State v. Gossett

Annotate this Case

214 Ga. 840 (1959)

108 S.E.2d 272

THE STATE v. GOSSETT, alias HILL.

20407.

Supreme Court of Georgia.

Submitted March 10, 1959.

Decided April 9, 1959.

Chastine Parker, Solicitor-General, Horace T. Clary, Assistant Solicitor-General, Eugene Cook, Attorney-General, Rubye G. Jackson, Deputy Assistant Attorney-General, for plaintiff in error.

R. L. Addleton, contra.

MOBLEY, Justice.

The defendant was convicted, in 1947, of the murder of Leroy Hill. Her conviction was affirmed by this *841 court in 1948 in Gossett v. State, 203 Ga. 692 (48 S. E. 2d 71). On September 30, 1958, counsel for the defendant filed an extraordinary motion for new trial based on newly discovered evidence. The exception is to the judgment of the trial court granting the defendant a new trial. The defendant filed a motion to dismiss the writ of error on the ground that the State cannot appeal from a judgment in favor of the defendant in a criminal case. Held:

The denial of a motion to dismiss an extraordinary motion for new trial in a criminal case cannot be reviewed by this court, since "A writ of error does not lie to this court, in a criminal case, at the instance of the State." State v. Jones, 7 Ga. 422. As to who may appeal to this court, it is provided in Code (Ann.) § 6-901: "Either party in any civil cause, and the defendant in any criminal proceeding, in the superior or city courts, may except to any sentence, judgment, or decision, or decree of such court, or of the judge thereof in any matter heard at chambers." The historical basis for this provision is dealt with in State v. Jones, supra, where a writ of error, sued out to review a decision ordering an indictment quashed against the defendant, was dismissed, and where it is said at page 426: "In criminal causes, the State, through her agents, is the judge who tries the accused. In civil cases, she stands aside and leaves the parties to litigate upon equal terms before a tribunal independent of both. Thus unequally do the State and the defendant enter upon an issue, the result of which may involve the liberty or life of the one, and no sensible consequence to the other. Viewed in this light, it is a concession in behalf of the defendant, both humane and reasonable, that the State should not review her own errors that she should decide but once." In the absence of express statutory provision, the State cannot sue out a writ of error upon a judgment in favor of the defendant in a criminal case. State v. B'Gos, 175 Ga. 627 (165 S. E. 566). See also United States v. Sanges, 144 U.S. 310 (12 S. Ct. 609; 36 L. Ed. 445). 24 C. J. S. 258, § 1659 (e) states the general rule to be as follows: "In the absence of a statute expressly so providing, the state cannot appeal from an order granting accused a new trial, or from an order quashing a conviction and sentence." Since there is no statute providing for an appeal by the State in a criminal case, and in view of the decisions of this court to the effect that no writ of error will *842 lie at the instance of the State in a criminal case, this court has no jurisdiction to review the assignments of error; and the motion to dismiss is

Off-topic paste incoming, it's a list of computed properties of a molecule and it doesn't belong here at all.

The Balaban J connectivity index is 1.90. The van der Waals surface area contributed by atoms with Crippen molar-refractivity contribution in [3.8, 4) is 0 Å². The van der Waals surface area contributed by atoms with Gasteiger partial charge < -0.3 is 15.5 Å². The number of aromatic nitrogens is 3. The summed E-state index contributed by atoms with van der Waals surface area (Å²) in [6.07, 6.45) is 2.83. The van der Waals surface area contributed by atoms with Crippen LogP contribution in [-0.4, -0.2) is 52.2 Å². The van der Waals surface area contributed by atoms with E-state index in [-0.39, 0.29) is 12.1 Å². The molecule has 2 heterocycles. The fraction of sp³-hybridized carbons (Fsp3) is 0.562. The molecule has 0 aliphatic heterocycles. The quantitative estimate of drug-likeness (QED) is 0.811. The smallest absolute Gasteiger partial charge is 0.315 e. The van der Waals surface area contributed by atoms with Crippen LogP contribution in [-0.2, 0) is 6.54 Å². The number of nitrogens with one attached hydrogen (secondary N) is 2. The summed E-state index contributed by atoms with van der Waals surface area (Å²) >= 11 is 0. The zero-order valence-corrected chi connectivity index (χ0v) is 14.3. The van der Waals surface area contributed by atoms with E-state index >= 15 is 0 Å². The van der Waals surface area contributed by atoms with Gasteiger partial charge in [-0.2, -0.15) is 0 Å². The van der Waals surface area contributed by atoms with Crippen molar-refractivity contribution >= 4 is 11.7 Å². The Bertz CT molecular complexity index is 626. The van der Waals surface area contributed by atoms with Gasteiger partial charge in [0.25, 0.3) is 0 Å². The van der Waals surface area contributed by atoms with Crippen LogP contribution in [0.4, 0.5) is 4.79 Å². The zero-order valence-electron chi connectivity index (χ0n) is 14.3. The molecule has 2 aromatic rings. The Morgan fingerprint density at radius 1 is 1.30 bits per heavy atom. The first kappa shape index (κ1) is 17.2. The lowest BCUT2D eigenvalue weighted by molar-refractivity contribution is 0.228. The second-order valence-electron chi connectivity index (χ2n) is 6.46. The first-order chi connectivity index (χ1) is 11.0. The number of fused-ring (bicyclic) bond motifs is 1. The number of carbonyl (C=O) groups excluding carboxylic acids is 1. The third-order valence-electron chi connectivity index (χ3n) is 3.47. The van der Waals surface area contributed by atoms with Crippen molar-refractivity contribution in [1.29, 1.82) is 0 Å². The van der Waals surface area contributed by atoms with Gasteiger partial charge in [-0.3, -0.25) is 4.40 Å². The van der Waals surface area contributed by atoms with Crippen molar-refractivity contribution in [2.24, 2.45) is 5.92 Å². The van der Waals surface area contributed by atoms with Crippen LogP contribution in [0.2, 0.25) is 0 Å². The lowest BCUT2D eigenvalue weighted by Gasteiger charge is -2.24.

Sustained. All the Justices concur, except Duckworth, C. J., who dissents.